Irish software sector must consolidate or die

25 May 2004

The writing is on the wall for the indigenous Irish software industry as we know it. While most of the industry remained funded and in business during a murderous business glut that lasted three years, the stark reality of poor sales, lack of scale, dwindling finances and the current impasse over the Business Expansion Scheme (BES) means that firms that have survived thus far could be out of business in 12 months.

According to the annual HotOrigin report on Ireland’s Software Cluster 2004, although more companies made it into the hallowed “over €10m” sales category in 2003 than in 2002 and even more plan to in 2004, the sad truth is that 70pc of the indigenous software sector – which employs 18,000 people in 900 companies – are reporting revenues of less than €1m a year.

According to Caroline Wardle of HotOrigin (pictured), co-author of the report, only 8pc of Irish indigenous software companies are making revenues in excess of €10m. Another stark truth is that there were a similar number of company failures in 2003 as in 2002, when the technology decline was in full swing.

Globally, after three years of decline the software sector achieved a strong recovery during the second half of 2003 and in the first quarter of 2004. However, while IT spending has increased on the back of increased corporate profits, it is still difficult to close sales: lead times are long and the sales processes are rigorous.

With sales of less than €1m a year, the Irish software sector does not have the scale or reach to cope with long lead times and rigorous sales processes.

Wardle was keen to emphasise that in 2004, consolidation – the merging of companies in similar spheres – is occurring across the globe in the software sector. This procedure is considered to be the way forward to achieve scale and better performance for the Irish software sector. The only problem in this regard, she said, is that owners of companies are reluctant to concede that consolidation is the solution. “It’s a question of egos getting in the way,” Wardle warns.

One of Ireland’s best known technology entrepreneurs, Cyril McGuire of Trintech, said recently: “There is a need for consolidation. There are too many small companies burning up capital and operating in what is still a tough environment… instead of having 20 weak companies targeting a particular segment, it would be better to have at least three capable of competing on the world stage.”

According to Wardle, unlike recent Iona and Trintech flotations, the prospect of floating a company on the Stock Exchange is no longer a real option for indigenous software firms, and so the only exit strategy really left is the trade sale. “It has been really tough to raise money, and most have been looking to trade sales as the exit option. Some are tired and have had enough; others agree that it’s the way to take the company to the next level.”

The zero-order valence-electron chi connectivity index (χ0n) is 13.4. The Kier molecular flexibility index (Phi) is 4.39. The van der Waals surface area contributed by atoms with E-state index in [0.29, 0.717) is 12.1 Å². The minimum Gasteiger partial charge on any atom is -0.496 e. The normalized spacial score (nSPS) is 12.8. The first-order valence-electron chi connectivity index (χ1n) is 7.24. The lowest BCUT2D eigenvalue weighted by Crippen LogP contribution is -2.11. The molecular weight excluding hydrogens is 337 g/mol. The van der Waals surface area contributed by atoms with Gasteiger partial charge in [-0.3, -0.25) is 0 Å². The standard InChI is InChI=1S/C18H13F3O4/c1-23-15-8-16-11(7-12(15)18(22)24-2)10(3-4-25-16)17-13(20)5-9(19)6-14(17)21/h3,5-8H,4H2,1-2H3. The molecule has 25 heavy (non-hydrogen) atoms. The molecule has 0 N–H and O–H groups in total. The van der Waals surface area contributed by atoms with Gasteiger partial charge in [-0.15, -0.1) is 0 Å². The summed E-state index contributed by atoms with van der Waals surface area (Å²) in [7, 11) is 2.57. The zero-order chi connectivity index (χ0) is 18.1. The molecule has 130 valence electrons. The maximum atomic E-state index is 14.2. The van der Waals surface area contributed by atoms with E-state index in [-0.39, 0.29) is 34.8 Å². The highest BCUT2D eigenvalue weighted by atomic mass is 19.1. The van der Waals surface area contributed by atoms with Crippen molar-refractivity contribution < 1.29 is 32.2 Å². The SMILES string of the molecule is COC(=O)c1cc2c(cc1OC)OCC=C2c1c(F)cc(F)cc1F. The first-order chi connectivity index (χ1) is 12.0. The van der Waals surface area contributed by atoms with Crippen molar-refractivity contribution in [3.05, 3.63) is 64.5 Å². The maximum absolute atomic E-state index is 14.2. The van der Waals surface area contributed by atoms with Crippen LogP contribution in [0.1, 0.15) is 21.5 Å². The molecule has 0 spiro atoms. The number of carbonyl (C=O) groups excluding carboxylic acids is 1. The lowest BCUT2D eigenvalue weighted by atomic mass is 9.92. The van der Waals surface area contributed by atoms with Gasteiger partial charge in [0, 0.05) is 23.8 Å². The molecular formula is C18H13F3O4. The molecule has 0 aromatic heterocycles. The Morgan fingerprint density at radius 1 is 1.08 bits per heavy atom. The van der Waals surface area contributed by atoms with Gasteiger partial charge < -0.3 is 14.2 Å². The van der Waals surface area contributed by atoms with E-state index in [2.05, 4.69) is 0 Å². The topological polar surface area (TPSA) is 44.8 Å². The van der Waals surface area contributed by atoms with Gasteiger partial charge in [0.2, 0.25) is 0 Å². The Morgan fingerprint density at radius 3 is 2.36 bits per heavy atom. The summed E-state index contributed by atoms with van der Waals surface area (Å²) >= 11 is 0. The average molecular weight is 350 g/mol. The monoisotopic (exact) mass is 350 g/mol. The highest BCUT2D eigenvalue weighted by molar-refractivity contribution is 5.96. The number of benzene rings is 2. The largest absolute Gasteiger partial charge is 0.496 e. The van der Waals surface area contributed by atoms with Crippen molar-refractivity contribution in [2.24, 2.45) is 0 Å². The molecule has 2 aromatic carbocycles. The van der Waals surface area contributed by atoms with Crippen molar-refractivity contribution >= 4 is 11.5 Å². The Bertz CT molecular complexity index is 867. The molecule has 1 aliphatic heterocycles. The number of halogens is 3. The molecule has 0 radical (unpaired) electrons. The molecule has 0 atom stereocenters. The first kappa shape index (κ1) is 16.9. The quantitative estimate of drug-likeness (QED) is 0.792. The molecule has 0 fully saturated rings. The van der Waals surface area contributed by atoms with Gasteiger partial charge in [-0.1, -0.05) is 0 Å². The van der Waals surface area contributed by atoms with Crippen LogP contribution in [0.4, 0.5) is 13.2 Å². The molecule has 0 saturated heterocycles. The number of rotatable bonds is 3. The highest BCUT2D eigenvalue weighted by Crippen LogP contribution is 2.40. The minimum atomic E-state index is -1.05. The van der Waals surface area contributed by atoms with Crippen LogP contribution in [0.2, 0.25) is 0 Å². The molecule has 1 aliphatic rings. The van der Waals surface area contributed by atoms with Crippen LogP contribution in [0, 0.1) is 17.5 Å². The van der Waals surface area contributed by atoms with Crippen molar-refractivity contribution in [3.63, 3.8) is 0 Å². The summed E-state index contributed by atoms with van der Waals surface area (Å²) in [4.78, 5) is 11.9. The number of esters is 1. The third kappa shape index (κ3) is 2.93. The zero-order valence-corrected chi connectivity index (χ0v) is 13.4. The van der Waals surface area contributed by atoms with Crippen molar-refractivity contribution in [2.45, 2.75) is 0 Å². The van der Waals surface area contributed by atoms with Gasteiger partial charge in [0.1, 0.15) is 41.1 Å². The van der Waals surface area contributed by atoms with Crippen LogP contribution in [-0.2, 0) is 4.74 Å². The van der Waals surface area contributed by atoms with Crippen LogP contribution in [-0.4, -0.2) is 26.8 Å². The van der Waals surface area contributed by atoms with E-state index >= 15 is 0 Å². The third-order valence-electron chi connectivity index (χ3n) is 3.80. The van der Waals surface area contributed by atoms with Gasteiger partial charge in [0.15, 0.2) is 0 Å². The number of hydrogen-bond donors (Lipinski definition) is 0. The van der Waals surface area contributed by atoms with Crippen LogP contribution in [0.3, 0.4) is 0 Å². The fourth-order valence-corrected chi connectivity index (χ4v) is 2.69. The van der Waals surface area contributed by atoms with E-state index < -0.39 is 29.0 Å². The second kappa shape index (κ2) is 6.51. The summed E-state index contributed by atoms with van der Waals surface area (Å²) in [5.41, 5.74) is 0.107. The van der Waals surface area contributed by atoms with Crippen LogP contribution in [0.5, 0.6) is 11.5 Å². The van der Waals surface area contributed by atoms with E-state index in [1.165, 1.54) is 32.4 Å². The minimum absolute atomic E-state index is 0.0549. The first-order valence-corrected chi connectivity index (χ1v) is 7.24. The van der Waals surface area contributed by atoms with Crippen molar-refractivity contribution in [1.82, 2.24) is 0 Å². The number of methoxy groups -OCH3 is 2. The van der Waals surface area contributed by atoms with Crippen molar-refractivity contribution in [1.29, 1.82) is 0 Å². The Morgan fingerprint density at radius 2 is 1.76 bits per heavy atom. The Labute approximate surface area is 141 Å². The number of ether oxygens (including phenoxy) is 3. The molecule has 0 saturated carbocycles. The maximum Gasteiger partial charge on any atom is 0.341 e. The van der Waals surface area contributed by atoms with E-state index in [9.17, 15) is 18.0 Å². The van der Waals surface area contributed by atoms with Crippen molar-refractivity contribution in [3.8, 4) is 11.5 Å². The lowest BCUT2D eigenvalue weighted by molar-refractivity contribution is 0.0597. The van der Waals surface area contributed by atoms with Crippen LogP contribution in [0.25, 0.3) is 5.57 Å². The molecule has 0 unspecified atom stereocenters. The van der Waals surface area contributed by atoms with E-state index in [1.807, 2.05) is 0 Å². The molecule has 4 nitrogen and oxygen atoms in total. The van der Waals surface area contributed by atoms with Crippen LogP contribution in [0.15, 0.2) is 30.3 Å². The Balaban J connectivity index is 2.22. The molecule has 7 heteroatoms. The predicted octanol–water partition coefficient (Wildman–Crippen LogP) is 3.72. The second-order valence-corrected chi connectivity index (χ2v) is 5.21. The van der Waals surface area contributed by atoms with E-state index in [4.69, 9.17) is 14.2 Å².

Nonetheless, Wardle says that the biggest concern facing subscale indigenous software companies is that of funding. According to Ion Equity’s recent Techpulse report, €154m was invested in tech firms in 2003, compared with €253m in 2002 and more than €500m in 2001 and 2000. According to Wardle, the number of deals done in 2003 was “static” at the same level as 2002.

It emerged in recent months that the European Commission forced the suspension of the BES because it believes that state aid issues arise from the investor tax relief components of the BES and Seed Capital Scheme, which were extended to 31 December 2006 and had the limit increased from €750,000 to €1m by Finance Minister Charlie McCreevey TD in the recent budget.

The BES was originally scrapped and was only restored following relentless lobbying by the ICT sector in Ireland. According to Wardle, the BES was the only way that many firms could raise much needed finance and that the Government must fight to keep it. She said that 26pc of software firms raised money last year through the BES scheme.

“The irony is that in the UK private investors can get tax breaks of up to €150,000 each if they invest in start-ups and in France private individuals can invest in venture capital companies. It’s wrong that the BES was stopped in Ireland if other countries are getting away with it. As a result, I think that the number of start-ups will decrease dramatically next year if the BES is scrapped and we are potentially seeing a lot of companies going under,” Wardle warned.

On a positive note, Wardle was pleased to note that the number of start-ups for the moment has returned to 2000 levels. However, the only sectors within software that appear to be attracting both increased spending and funding opportunities are telecoms and financial services. “Another positive factor is that the number of companies engaging in joint research with colleges and universities has increased to 38pc from 33pc last year.

“In terms of technology trends, across the board companies are definitely making the transition to the service-based model of selling software – such as the application service provider (ASP) model used by,” she said.

“I think it’s fair to say that the industry has a feeling of cautious optimism. Spending, although drawn out, has returned and while funding and exits are tough to achieve they are starting to turn around. But the main danger is that companies have disappeared and will continue to unless they can achieve scale by consolidating,” Wardle concluded.

By John Kennedy